(Nola.com) – When New Orleans Mayor Mitch Landrieu announced Thursday (Oct. 15) that he planned to fund a study of racial disparities in the award of lucrative city contracts, it sent shockwaves through the minority-owned-business community.
The response was particularly keen among members of The Collaborative, a group of black business owners that has long pushed for such a study. “The Collaborative is very proud and appreciative of Mayor Landrieu and his administration for honoring his promise to get this Disparity Study on the budget,” said Iam Tucker, a Collaborative member who owns a civil engineering firm. “This study will take some time, but it is time well spent addressing the inequities that Afro-American citizens of New Orleans have been enduring.”
Landrieu included $500,000 for the study in his 2016 budget, which he presented to the City Council this morning.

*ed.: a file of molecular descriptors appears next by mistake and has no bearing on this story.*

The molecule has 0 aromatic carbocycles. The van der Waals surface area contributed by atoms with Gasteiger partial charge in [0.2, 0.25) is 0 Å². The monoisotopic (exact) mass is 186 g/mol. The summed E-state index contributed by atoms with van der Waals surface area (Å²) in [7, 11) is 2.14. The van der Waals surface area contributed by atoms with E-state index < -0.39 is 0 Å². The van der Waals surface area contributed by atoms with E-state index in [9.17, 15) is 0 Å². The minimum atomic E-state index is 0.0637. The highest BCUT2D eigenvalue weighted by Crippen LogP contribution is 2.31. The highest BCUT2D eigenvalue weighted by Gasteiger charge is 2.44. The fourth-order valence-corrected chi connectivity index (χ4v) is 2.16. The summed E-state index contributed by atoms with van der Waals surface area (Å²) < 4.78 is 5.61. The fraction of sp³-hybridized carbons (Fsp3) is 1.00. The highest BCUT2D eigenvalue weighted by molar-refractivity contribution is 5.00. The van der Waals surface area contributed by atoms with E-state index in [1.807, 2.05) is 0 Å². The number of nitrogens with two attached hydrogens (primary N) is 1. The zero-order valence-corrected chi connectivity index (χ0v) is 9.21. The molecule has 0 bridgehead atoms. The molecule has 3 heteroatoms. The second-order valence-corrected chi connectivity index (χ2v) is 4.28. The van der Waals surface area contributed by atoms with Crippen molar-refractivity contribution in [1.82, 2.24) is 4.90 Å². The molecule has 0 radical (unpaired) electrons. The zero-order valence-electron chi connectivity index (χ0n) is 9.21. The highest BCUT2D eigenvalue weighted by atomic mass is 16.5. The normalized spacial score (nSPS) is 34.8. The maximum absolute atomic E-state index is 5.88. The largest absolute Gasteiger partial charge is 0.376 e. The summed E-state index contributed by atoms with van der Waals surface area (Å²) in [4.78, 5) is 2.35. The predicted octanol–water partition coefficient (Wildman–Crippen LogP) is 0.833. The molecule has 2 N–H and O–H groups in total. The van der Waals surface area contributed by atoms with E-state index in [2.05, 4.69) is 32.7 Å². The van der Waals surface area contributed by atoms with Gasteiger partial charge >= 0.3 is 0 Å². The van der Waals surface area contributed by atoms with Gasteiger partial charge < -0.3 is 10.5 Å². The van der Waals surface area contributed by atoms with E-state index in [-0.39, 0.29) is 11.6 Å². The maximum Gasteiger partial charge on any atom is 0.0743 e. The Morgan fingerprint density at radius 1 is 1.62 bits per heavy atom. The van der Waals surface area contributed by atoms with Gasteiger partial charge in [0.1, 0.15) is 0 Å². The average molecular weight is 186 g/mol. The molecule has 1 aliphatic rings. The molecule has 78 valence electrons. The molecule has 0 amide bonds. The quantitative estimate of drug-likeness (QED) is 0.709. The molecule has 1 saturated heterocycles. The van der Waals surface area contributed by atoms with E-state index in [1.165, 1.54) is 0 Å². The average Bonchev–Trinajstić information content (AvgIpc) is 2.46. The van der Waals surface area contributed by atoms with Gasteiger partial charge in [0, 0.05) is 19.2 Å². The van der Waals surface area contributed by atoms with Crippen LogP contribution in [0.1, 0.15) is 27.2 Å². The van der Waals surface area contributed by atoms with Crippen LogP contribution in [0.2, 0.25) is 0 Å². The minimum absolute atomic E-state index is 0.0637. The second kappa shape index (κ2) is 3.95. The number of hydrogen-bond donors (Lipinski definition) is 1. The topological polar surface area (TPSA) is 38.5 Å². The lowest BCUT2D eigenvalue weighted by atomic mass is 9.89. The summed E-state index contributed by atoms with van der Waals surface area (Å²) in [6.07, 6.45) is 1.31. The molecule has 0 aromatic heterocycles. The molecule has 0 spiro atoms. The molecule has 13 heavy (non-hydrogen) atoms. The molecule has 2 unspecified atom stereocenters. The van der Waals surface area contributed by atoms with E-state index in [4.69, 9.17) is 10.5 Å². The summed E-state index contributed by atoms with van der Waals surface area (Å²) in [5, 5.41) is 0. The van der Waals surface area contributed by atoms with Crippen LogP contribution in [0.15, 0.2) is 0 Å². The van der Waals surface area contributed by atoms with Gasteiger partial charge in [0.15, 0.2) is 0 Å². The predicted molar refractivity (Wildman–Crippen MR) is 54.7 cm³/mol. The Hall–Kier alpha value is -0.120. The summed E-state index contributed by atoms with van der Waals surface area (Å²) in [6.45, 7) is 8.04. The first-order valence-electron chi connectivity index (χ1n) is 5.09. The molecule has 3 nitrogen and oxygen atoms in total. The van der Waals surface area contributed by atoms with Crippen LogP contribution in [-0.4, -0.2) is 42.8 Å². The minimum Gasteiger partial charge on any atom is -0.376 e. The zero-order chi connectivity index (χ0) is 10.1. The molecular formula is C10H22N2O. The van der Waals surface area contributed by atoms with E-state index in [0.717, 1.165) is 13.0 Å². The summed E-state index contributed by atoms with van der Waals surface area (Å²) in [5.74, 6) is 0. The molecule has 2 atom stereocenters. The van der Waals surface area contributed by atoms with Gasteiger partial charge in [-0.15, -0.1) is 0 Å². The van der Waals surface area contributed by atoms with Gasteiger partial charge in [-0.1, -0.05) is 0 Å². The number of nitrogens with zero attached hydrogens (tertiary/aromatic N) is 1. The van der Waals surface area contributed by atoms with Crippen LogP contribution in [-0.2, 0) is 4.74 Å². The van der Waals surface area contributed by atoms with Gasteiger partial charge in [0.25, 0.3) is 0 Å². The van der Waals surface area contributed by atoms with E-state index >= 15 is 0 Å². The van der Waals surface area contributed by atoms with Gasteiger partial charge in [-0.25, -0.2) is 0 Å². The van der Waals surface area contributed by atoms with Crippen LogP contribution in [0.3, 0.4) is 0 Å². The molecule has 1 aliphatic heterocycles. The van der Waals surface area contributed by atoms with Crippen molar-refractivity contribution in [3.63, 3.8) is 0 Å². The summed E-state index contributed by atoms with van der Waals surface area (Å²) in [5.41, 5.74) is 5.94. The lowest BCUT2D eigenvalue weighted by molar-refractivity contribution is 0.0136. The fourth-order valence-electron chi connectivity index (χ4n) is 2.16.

For years, many black business owners have complained that they feel shut out of the city’s public procurement process, despite a Disadvantaged Business Enterprise program that requires 35 percent of big public contracts to go to certified DBE firms. Although many DBEs are owned by racial minorities, the program is nominally race-neutral, open to anyone who can demonstrate that they are “socially and economically disadvantaged.” As a result, some DBE firms are owned by white women or partnerships that include white shareholders.
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